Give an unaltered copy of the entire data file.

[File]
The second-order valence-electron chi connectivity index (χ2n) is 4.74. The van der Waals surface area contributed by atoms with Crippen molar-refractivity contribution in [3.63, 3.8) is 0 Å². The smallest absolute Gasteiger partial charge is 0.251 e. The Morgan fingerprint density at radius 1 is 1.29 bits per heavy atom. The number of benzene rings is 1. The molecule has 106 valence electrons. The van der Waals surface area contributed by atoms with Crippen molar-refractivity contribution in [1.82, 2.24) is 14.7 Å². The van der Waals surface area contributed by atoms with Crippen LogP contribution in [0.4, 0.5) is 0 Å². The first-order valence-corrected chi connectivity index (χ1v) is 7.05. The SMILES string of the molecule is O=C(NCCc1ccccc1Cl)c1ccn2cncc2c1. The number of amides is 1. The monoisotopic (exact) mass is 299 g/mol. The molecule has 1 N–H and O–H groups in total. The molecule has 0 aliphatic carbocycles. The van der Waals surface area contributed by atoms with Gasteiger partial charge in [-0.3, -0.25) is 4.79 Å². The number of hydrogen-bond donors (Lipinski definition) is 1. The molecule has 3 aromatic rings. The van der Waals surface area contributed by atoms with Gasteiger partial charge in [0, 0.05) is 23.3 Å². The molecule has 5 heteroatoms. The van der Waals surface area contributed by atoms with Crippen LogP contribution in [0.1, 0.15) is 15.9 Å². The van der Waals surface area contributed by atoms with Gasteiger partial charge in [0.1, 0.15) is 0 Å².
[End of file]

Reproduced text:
The second-order valence-electron chi connectivity index (χ2n) is 4.74. The van der Waals surface area contributed by atoms with Crippen molar-refractivity contribution in [3.63, 3.8) is 0 Å². The smallest absolute Gasteiger partial charge is 0.251 e. The Morgan fingerprint density at radius 1 is 1.29 bits per heavy atom. The number of benzene rings is 1. The molecule has 106 valence electrons. The van der Waals surface area contributed by atoms with Crippen molar-refractivity contribution in [1.82, 2.24) is 14.7 Å². The van der Waals surface area contributed by atoms with Crippen LogP contribution in [0.4, 0.5) is 0 Å². The first-order valence-corrected chi connectivity index (χ1v) is 7.05. The SMILES string of the molecule is O=C(NCCc1ccccc1Cl)c1ccn2cncc2c1. The number of amides is 1. The monoisotopic (exact) mass is 299 g/mol. The molecule has 1 N–H and O–H groups in total. The molecule has 0 aliphatic carbocycles. The van der Waals surface area contributed by atoms with Gasteiger partial charge in [-0.3, -0.25) is 4.79 Å². The number of hydrogen-bond donors (Lipinski definition) is 1. The molecule has 3 aromatic rings. The van der Waals surface area contributed by atoms with Gasteiger partial charge in [0, 0.05) is 23.3 Å². The molecule has 5 heteroatoms. The van der Waals surface area contributed by atoms with Crippen LogP contribution in [0.1, 0.15) is 15.9 Å². The van der Waals surface area contributed by atoms with Gasteiger partial charge in [0.1, 0.15) is 0 Å².